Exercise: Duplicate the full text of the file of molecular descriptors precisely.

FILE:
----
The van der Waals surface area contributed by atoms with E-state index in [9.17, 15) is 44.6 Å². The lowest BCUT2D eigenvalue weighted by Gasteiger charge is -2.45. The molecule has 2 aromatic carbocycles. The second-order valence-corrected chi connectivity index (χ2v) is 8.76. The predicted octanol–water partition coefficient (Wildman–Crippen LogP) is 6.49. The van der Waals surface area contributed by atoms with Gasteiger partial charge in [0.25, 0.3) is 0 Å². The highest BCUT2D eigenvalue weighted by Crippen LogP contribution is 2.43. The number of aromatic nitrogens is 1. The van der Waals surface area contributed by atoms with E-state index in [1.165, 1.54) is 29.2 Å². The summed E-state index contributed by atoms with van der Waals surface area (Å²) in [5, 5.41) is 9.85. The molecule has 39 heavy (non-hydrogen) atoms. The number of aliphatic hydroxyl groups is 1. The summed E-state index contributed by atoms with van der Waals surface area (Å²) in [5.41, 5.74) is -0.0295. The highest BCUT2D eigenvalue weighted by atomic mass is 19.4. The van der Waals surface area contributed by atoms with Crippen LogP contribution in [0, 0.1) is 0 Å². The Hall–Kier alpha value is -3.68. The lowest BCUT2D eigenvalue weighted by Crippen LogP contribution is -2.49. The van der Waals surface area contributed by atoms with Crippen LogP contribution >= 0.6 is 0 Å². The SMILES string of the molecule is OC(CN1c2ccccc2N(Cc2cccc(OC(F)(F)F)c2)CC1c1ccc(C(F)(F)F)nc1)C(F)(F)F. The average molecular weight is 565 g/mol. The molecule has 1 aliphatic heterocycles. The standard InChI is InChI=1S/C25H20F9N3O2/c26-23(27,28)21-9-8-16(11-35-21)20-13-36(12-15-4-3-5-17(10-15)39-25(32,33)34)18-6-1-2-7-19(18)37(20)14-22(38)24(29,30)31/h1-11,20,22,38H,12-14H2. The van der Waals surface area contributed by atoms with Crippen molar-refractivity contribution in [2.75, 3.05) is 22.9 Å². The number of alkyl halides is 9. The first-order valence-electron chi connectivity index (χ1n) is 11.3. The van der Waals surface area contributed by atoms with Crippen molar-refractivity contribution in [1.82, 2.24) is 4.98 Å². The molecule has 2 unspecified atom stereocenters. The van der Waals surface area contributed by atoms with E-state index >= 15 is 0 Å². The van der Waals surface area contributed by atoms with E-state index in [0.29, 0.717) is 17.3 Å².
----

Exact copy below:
The van der Waals surface area contributed by atoms with E-state index in [9.17, 15) is 44.6 Å². The lowest BCUT2D eigenvalue weighted by Gasteiger charge is -2.45. The molecule has 2 aromatic carbocycles. The second-order valence-corrected chi connectivity index (χ2v) is 8.76. The predicted octanol–water partition coefficient (Wildman–Crippen LogP) is 6.49. The van der Waals surface area contributed by atoms with Gasteiger partial charge in [0.25, 0.3) is 0 Å². The highest BCUT2D eigenvalue weighted by Crippen LogP contribution is 2.43. The number of aromatic nitrogens is 1. The van der Waals surface area contributed by atoms with E-state index in [1.165, 1.54) is 29.2 Å². The summed E-state index contributed by atoms with van der Waals surface area (Å²) in [5, 5.41) is 9.85. The molecule has 39 heavy (non-hydrogen) atoms. The number of aliphatic hydroxyl groups is 1. The summed E-state index contributed by atoms with van der Waals surface area (Å²) in [5.41, 5.74) is -0.0295. The highest BCUT2D eigenvalue weighted by atomic mass is 19.4. The van der Waals surface area contributed by atoms with Crippen LogP contribution in [0, 0.1) is 0 Å². The Hall–Kier alpha value is -3.68. The lowest BCUT2D eigenvalue weighted by Crippen LogP contribution is -2.49. The van der Waals surface area contributed by atoms with Crippen LogP contribution >= 0.6 is 0 Å². The SMILES string of the molecule is OC(CN1c2ccccc2N(Cc2cccc(OC(F)(F)F)c2)CC1c1ccc(C(F)(F)F)nc1)C(F)(F)F. The average molecular weight is 565 g/mol. The molecule has 1 aliphatic heterocycles. The standard InChI is InChI=1S/C25H20F9N3O2/c26-23(27,28)21-9-8-16(11-35-21)20-13-36(12-15-4-3-5-17(10-15)39-25(32,33)34)18-6-1-2-7-19(18)37(20)14-22(38)24(29,30)31/h1-11,20,22,38H,12-14H2. The van der Waals surface area contributed by atoms with Crippen molar-refractivity contribution in [2.75, 3.05) is 22.9 Å². The number of alkyl halides is 9. The first-order valence-electron chi connectivity index (χ1n) is 11.3. The van der Waals surface area contributed by atoms with Crippen molar-refractivity contribution in [1.82, 2.24) is 4.98 Å². The molecule has 2 unspecified atom stereocenters. The van der Waals surface area contributed by atoms with E-state index >= 15 is 0 Å². The van der Waals surface area contributed by atoms with E-state index in [0.29, 0.717) is 17.3 Å².